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Mountains and Churches

I was born and raised in a Calgary mountain culture that continues to thrive on the edges of the Rocky Mountains and numerous world famous national and provincial parks. The mountains are a way of life for many people here, and now that I have moved back home, I am thrilled to pick up where I left off.

Over the years I have often heard it said, by friends, or acquaintances: “The mountains are my church.” I have a good deal of sympathy with this sentiment, and there are few places I feel more compelled to worship God than somewhere in the back country. With family, friends, or often on my own, I love to be in the mountains. There is a kind of exaltation that can easily overcome our spirits when venturing onto an alpine cirque, tracing the spine of an exposed ridge, or looming over a steep valley from the heights of a summit.

As Bruce Cockburn once sang: “I’ve been cut by the beauty of jagged mountains.” There is a reason that many of our cathedrals imitate the soaring peaks and towers that are scattered throughout most mountain ranges. And there is a reason there must be a hundred mountains named temple, tabernacle, or cathedral. “Mountains are the cathedrals of the earth,” John Ruskin wrote, places of worship and veneration for many modern pilgrims. I am someone for whom public displays of worship can feel unnatural, but it is often while hiking that I find myself muttering spontaneous and ecstatic prayers: “I love you, Lord.” “Thank you, Jesus.” “It’s good, it’s good, it’s good.”

So, yes, I understand the sentiment, but there are a few keys ways in which the mountains are not the church in any direct manner. Some of these reasons are simply practical. There are only a few places on earth that have real mountains, and access is often difficult. Even where there are mountains, the finest trails, views, and features are restricted to those with the fitness and ability to explore them.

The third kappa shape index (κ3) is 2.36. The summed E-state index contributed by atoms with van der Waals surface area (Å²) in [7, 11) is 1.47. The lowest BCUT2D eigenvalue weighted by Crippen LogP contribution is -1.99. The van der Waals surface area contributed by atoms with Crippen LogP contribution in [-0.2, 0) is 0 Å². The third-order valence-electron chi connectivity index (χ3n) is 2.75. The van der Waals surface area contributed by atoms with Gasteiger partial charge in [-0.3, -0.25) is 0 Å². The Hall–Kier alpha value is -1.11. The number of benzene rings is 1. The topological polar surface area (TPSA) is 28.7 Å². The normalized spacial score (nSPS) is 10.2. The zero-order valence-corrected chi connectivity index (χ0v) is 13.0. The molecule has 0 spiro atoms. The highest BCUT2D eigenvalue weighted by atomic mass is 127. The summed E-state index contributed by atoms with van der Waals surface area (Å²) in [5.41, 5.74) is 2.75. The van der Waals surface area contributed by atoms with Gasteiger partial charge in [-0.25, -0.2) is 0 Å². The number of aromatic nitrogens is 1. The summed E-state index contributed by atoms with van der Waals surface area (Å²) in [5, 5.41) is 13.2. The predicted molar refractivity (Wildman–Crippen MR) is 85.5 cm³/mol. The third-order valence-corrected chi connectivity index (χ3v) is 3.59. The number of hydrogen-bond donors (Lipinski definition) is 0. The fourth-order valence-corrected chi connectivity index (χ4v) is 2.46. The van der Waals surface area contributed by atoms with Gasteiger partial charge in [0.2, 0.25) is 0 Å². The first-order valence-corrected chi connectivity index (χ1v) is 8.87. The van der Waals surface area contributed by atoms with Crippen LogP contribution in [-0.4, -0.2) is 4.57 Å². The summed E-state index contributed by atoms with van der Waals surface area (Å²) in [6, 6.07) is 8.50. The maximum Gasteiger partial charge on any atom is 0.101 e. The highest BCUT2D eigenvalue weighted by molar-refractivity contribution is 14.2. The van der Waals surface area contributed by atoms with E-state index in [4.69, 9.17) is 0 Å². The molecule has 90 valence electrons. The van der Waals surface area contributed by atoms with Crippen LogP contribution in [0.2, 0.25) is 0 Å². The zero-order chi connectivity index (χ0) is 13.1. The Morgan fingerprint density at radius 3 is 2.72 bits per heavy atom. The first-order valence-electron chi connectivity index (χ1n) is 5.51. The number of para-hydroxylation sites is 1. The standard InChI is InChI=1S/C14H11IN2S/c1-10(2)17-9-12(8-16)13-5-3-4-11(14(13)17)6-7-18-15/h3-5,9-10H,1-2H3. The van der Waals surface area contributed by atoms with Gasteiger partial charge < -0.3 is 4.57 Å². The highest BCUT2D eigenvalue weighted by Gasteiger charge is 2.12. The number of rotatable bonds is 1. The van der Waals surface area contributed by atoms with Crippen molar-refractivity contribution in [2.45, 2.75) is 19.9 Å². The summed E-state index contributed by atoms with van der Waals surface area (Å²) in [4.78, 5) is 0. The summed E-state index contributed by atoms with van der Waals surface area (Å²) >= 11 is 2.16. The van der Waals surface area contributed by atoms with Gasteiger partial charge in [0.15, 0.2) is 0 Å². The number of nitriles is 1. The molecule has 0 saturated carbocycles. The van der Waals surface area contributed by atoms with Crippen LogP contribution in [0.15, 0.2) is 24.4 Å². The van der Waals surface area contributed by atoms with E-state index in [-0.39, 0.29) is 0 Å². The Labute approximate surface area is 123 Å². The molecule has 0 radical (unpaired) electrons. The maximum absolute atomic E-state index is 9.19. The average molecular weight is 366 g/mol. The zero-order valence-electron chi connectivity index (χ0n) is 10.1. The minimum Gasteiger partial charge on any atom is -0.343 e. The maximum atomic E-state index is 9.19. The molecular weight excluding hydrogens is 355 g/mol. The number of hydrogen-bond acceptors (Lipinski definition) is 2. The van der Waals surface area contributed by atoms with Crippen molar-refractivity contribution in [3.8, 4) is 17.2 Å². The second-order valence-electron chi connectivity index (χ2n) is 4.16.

Of course, one does not need mountains to worship in the great outdoors, but the vast majority of major cities today are a long way from anything resembling real wilderness. It is not easy to find places where we can be overwhelmed by the scale and grandeur of God. However, as we know, a key tenet of the gospel is that the experience of God does not require mountaineering or wilderness skills as a prerequisite. As Jesus said: “a time is coming when you will worship the Father neither on this mountain nor in Jerusalem … true worshipers will worship the Father in the Spirit and in truth” (John 4:21-23).

There are other reasons I would push back on the notion. Though many would disagree, I do believe that our experience of the natural world, in this case the mountains, is informed and illumined by our corporate worship. Scripture, liturgy, and common prayer help us to understand just what it is we are looking at and who we are within it. We are entering a world God has created, that is good in ways that are apparent and impenetrable, even while it groans for its redemption.

While the natural sciences can provide plausible explanations of how mountain ranges have taken form and crumbled over time, they tell us less about the spiritual connections and dissonances that are pressed upon us by simply spending time in these enormous and erratic dimensions.

It seems to me that we often cede the descriptive elements of the natural world to the sciences, which operate on ascending scales of detail that sometimes mesmerize but can also bore us. It’s inevitable on every group hike that someone will try to make sense of all this beauty by venturing geological explanations or queries: “I wonder how that slab was formed?” “As the glaciers retreated,” etc.